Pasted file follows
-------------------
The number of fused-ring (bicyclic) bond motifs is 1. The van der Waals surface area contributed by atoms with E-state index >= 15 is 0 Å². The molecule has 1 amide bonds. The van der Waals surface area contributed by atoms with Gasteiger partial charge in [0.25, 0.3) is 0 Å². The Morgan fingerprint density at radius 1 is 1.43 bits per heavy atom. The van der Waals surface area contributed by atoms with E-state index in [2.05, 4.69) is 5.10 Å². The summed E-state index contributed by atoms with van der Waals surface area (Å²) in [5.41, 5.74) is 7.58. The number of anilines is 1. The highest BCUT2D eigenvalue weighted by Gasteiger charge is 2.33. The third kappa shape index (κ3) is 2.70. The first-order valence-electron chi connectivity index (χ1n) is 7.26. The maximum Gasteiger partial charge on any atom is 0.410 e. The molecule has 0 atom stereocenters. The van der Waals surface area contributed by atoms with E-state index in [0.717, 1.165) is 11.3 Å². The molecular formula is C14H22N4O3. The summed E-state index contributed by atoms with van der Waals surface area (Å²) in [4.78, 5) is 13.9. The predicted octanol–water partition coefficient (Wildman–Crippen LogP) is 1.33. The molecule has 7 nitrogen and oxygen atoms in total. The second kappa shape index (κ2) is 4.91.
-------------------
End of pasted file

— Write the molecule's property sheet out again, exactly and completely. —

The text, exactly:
The number of fused-ring (bicyclic) bond motifs is 1. The van der Waals surface area contributed by atoms with E-state index >= 15 is 0 Å². The molecule has 1 amide bonds. The van der Waals surface area contributed by atoms with Gasteiger partial charge in [0.25, 0.3) is 0 Å². The Morgan fingerprint density at radius 1 is 1.43 bits per heavy atom. The van der Waals surface area contributed by atoms with E-state index in [2.05, 4.69) is 5.10 Å². The summed E-state index contributed by atoms with van der Waals surface area (Å²) in [5.41, 5.74) is 7.58. The number of anilines is 1. The highest BCUT2D eigenvalue weighted by Gasteiger charge is 2.33. The third kappa shape index (κ3) is 2.70. The first-order valence-electron chi connectivity index (χ1n) is 7.26. The maximum Gasteiger partial charge on any atom is 0.410 e. The molecule has 0 atom stereocenters. The van der Waals surface area contributed by atoms with E-state index in [0.717, 1.165) is 11.3 Å². The molecular formula is C14H22N4O3. The summed E-state index contributed by atoms with van der Waals surface area (Å²) in [4.78, 5) is 13.9. The predicted octanol–water partition coefficient (Wildman–Crippen LogP) is 1.33. The molecule has 7 nitrogen and oxygen atoms in total. The second kappa shape index (κ2) is 4.91.